|From ESA's article on 3D printing structures on the Moon.|
The article brings up many good points, including how the design of a prospective lunar base will be dictated by the 3D printing technology used to make it and that the process of 3D printing structures on the Moon using material found there, instead of transported from Earth, would reduce "logistics from Earth."
Absolutely it would -- if structures were created from lunar material, it would turn a visit to the Moon from a camping trip, or even an expedition, into something much more permanent and sustainable. The article also mentions how Italian space research firm Alta SpA is working with Pisa-based engineering university Scuola Superiore Sant'Anna on using 3D printing for structures on the Moon.
|A cross-section of a conceptual 3D printed lunar structure.|
Experimentation is developing different techniques that will eventually be used in the vacuum of space and on the moon's surface. For instance, Giovanni Cesaretti of Alta said,
“The process is based on applying liquids but, of course, unprotected liquids boil away in vacuum. So we inserted the 3D printer nozzle beneath the regolith layer. We found small 2 mm-scale droplets stay trapped by capillary forces in the soil, meaning the printing process can indeed work in vacuum.”ESA also has an article on the project which you can find here. It describes the system used -- the D-Shape printer -- which is essentially a giant gantry-style 3D printer that prints out structures instead of plastic parts. How long would it take to print out an entire building with the next generation printers going at a rate of 3.5 meter per hour? Monolite founder Enrico Dini who is also involved in the research, says one week.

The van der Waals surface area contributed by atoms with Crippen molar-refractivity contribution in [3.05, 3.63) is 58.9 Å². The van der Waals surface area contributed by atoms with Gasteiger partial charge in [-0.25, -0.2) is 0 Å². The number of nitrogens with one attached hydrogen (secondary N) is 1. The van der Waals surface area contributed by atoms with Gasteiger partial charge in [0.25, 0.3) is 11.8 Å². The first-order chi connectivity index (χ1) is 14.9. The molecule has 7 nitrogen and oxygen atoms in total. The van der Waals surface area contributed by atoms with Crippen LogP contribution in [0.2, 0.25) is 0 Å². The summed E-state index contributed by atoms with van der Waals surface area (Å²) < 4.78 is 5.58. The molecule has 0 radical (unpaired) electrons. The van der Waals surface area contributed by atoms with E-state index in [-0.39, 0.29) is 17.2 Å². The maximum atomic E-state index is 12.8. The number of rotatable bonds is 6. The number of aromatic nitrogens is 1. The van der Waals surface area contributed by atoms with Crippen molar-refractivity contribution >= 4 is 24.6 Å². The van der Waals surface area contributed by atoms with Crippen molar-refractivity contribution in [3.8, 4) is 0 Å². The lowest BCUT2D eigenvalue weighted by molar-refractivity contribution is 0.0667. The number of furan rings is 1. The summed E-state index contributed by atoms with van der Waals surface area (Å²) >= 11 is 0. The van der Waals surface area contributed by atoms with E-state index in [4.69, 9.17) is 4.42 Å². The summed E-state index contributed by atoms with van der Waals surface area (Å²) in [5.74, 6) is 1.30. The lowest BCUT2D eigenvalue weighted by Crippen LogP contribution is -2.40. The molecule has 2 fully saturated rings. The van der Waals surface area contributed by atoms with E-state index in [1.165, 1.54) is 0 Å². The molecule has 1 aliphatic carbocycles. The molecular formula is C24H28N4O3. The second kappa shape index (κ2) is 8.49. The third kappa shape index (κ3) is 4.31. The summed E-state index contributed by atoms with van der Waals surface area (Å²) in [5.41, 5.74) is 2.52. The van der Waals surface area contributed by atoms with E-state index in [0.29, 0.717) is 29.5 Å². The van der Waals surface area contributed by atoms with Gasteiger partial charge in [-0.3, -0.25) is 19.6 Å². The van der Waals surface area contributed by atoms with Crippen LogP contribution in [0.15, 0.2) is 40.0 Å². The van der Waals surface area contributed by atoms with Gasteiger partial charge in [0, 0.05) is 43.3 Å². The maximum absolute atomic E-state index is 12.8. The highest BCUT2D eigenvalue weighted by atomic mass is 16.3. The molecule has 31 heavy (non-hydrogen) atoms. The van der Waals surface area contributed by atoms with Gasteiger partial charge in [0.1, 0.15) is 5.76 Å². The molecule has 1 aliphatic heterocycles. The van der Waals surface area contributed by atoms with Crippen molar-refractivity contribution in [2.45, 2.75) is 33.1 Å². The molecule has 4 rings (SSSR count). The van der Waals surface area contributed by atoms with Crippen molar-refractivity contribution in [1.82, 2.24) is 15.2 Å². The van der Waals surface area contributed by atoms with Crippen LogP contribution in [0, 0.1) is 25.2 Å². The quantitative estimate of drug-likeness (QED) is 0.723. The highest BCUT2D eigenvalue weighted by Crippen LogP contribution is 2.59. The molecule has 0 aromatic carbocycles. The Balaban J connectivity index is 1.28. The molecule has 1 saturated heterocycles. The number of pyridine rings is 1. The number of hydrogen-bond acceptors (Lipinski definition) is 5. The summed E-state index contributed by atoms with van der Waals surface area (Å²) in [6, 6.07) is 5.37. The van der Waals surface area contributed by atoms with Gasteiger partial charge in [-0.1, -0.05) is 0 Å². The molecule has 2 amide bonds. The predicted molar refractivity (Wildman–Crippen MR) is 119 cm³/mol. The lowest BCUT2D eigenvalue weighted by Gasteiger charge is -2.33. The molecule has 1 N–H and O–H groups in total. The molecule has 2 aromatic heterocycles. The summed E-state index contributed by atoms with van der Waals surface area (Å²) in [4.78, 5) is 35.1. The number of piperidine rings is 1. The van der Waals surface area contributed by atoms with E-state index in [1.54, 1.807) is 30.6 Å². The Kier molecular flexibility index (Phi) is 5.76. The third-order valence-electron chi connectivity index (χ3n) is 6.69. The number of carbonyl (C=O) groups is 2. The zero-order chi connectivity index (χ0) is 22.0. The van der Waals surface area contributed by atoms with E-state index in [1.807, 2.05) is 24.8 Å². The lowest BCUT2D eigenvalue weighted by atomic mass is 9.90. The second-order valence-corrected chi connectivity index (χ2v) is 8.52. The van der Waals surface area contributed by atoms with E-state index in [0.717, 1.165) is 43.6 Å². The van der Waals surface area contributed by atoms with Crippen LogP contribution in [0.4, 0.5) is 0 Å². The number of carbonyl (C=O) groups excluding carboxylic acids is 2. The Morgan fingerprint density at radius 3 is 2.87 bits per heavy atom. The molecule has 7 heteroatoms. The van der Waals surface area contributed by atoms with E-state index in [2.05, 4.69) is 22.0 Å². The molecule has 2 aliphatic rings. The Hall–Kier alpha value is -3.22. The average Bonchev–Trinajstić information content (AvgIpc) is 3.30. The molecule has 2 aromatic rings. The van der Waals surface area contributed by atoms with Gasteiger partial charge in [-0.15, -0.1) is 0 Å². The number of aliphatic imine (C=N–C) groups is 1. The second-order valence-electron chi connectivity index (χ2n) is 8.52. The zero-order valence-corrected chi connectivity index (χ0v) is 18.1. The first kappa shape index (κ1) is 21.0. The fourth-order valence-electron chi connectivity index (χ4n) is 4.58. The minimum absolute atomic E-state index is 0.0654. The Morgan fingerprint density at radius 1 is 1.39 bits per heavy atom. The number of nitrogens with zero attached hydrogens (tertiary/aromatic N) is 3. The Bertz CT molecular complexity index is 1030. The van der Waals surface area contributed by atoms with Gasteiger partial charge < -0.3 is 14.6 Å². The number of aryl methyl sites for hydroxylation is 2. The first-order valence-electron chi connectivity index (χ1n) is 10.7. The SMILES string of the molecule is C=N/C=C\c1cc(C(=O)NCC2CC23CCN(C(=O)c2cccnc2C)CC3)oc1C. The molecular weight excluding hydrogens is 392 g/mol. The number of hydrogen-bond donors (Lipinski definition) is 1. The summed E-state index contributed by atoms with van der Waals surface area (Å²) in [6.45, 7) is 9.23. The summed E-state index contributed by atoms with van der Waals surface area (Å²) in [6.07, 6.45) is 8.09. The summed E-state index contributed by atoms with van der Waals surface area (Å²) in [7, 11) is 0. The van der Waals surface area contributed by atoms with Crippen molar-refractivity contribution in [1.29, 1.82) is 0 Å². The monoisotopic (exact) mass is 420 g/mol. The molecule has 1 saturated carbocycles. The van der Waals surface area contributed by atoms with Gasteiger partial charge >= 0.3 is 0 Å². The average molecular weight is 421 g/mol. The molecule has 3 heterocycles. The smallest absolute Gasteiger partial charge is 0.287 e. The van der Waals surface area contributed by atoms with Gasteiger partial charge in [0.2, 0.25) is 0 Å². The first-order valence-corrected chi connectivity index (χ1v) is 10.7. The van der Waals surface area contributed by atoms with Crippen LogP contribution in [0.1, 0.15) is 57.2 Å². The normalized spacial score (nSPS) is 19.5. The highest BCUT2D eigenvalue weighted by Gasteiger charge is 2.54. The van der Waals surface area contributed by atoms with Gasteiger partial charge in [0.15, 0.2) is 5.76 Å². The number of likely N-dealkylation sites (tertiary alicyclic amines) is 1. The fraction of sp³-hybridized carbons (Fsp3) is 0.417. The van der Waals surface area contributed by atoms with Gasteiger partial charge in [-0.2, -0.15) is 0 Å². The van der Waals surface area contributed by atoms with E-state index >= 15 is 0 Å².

|The D-Shape printer makes structures and is being studied to develop techniques for printing in space.|
And ESA isn't the only one talking about 3D printing in space. During the recent debut of Deep Space Industries, an asteroid mining firm, the use of 3D printing was also mentioned. During their debut, no details were given on how or even if this was possible. But after seeing the work ESA and others are doing, it is clear that Deep Space's ambitions are very much rooted in processes that are becoming a reality right now.
Deep Space's conceptual artwork and their introductory video depict massive space colonies, including a Stanford torus under construction. To build massive space habitats that are permanently populated and large enough to house off-world artificial ecosystems in any sort of reasonable time frame will require a revolution in construction practices. Could an array of automated 3D printers working in parallel someday spin worlds out of asteroids? It very much looks like it.